Yesterday, the U.S. Department of Transportation announced that roughly $2 billion can be freed up for states to use for rebuilding our nation’s transportation system. All of this funding was previously unspent “earmarks” that were more than a decade old, so yesterday’s action takes potentially wasteful pork barrel spending stuffed into transportation bills by Congress and puts it to good use. Instead of sitting idle, these funds will now be available to help improve our infrastructure, keep drivers safe, and provide opportunities for communities nationwide.
These steps build on actions that began in the earliest days of the Obama Administration, when the President worked together with Congress to change the way that business is done in Washington - by increasing transparency and accountability for the way that taxpayer dollars are spent, including helping end transportation earmarks. Today, those efforts are yielding real results. Clearing out this legacy backlog of earmarks frees up stranded dollars to repave roads, fix bridges, or build new interchanges, which will create jobs and lay the foundations for long-term economic growth. Yesterday’s action also builds on a similar action taken in August 2012, when USDOT made over $470 million in unspent earmarks immediately available to states for projects that create jobs and help improve transportation across the country.
As Secretary Foxx has said, “this is a tremendous opportunity for state and local governments to work together to identify their needs heading into the next 30 years. I encourage these leaders to identify projects that support their communities by increasing access to jobs, education, and basic services.”
In combination with other steps taken by the Department in recent weeks, USDOT is making billions of federal dollars available for communities across the country to improve our infrastructure and economy, foster innovation, and create access to opportunity.
For example, USDOT is currently accepting applications for $800 million available through a new (FASTLANE) grant program to fund critical freight and highway projects across the country; $500 million for transportation projects across the country under an eighth round of the highly successful Transportation Investment Generating Economic Recovery (TIGER) competitive grant program; and up to $72.5 million available this year through the University Transportation Centers (UTC) to consortia developing innovative transportation solutions.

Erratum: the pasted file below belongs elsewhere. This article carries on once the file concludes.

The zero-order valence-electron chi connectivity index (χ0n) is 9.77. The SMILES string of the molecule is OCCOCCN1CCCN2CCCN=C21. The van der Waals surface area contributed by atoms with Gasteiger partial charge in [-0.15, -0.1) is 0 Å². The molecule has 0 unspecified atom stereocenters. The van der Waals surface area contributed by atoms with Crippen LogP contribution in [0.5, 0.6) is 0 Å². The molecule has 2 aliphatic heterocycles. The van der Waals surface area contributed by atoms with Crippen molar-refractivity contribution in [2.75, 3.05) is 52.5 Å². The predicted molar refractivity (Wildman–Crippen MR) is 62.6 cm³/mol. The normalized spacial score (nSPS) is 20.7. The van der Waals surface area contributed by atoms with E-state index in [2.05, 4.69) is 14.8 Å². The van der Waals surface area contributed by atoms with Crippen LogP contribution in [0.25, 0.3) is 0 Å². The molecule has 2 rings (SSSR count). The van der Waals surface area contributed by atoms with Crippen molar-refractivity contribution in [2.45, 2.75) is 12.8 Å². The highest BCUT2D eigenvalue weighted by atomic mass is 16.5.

The steps that DOT took yesterday implement a provision in the Consolidated Appropriations Act, 2016, which gave states the option of repurposing certain earmarked funds if the original earmark was over 10 years old, and if less than 10 percent of project funds had been obligated. Through the end of FY 2016, states have the option of re-designating these dollars to other projects within 50 miles of the originally intended use. A list of earmarks that may be eligible for repurposing is available here. This guidance describes the process by which state Departments of Transportation issue such notifications, making the funds immediately available for use.
Collectively, these investments are an important step in realizing the President’s vision for modernizing the transportation system.
But more work remains to be done. In this year’s budget, the President laid out his vision for a 21st Century Clean Transportation System. The plan calls for increasing Federal investments in surface transportation by 50% while reforming the investments we already make to help reduce carbon pollution, cut oil consumption, and create new jobs. These investments would make transportation easier for American families, reduce carbon pollution, and strengthen our economy. And they would be fully paid for by a combination of a new $10 per barrel fee on oil, which would be paid for by oil companies and pro-growth business tax reform.
The Administration looks forward to working with Congress to put our transportation system on a long-term, sustainable path. In the meantime, we will keep doing everything we can to make funding available for local and state governments.